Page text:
“Dare to be different.”
The last words Rebekah hears from her family are: “let thy seed possess the gate of those who hate them.” Then she is off to marry Isaac.
The final prophecy Abraham hears from Heaven includes the words: “thy seed shall possess the gate of his enemies.” Then he and Isaac go home.
Interesting observation, right? But what does it mean?
Abraham also made Eliezer promise to find a wife for Isaac from his family in Haran. Eliezer follows his orders, but if the primary criteria for Isaac’s wife was kindness, why would her hometown matter?
I think that Abraham heard something in that final prophecy that influenced him here and the Torah is hinting this to us by using such similar language for Rebekah’s send off.
The Jewish people will “possess the gate of our enemies or those who hate us.” The gate is the entrance to the city. We will be at the gate but we will not be the only or even majority people in the city itself. Rather, we are to lead, influence, and engage with the people of the city from a position of strength. We are to own the gates of their city without assimilating and without converting the entire city to our religion.
You need a lot of strength to stand tall and be proud of the things that make you different. If you are born into a society where you are not automatically identified by your differences, you may never learn how to possess the city gate of your enemy.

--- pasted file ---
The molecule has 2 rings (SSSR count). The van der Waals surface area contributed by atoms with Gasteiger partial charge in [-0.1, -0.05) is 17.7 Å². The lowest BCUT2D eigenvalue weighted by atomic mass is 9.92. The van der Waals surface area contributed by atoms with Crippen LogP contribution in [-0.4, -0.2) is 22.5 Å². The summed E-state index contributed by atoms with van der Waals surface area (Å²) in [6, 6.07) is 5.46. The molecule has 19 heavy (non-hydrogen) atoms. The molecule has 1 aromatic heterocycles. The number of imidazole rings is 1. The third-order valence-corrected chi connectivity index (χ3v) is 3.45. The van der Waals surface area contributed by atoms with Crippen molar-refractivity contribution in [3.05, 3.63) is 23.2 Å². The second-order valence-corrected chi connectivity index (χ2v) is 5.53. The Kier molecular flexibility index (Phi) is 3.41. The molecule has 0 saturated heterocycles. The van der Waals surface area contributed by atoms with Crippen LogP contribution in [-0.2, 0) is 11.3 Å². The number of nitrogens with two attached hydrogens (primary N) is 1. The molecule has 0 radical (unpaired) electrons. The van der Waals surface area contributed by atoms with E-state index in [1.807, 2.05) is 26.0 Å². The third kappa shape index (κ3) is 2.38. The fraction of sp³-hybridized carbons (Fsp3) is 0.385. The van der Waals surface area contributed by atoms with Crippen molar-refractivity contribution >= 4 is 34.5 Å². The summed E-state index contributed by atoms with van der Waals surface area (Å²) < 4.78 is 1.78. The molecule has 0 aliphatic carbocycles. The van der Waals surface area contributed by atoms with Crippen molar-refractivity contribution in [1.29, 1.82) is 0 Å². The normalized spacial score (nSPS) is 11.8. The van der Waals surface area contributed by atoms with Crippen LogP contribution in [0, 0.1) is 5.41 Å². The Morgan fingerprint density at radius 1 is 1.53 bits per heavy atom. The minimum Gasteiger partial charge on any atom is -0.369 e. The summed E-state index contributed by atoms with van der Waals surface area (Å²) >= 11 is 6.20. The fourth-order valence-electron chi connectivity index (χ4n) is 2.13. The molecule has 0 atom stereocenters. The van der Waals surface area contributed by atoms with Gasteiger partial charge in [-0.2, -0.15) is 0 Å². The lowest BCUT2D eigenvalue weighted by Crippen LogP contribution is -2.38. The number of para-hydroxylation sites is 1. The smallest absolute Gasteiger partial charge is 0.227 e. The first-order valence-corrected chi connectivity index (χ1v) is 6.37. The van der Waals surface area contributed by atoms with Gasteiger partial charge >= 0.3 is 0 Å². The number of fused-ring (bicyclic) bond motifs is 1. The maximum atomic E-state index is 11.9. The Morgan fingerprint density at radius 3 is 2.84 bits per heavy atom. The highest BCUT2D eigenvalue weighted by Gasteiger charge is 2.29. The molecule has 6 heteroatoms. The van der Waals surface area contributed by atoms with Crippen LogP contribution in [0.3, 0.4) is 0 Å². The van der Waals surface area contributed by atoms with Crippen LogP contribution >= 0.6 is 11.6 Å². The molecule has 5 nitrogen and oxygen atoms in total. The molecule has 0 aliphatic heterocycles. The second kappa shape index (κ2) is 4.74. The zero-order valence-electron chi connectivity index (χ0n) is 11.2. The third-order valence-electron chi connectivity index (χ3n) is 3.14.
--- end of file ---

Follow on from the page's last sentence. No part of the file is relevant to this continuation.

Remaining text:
Abraham heard this and instructed Eliezer to find a wife for Isaac outside Canaan. She would be different than the rest of the people in her city. She may have been comfortably conformist in Haran, but that was no longer possible in Canaan. This would force her to learn how to stand tall and take pride in her differences. Abraham was orchestrating the fulfillment of the blessing.
There is an instinctual discomfort with the things that make us different than societal norms. People spend their entire lives trying to hide their differences. We often find differences to be abrasive or thorny. The blessing to Abraham and Rebekah said to stand tall and own our differences because those are our strength. What seems like a quirk or bug, can be a virtue and a feature.
Thorns on a rose bush may seem abrasive, but they really are the thing that protects the rose. Differences may seem abrasive, but if we learn to own them, they become our strength.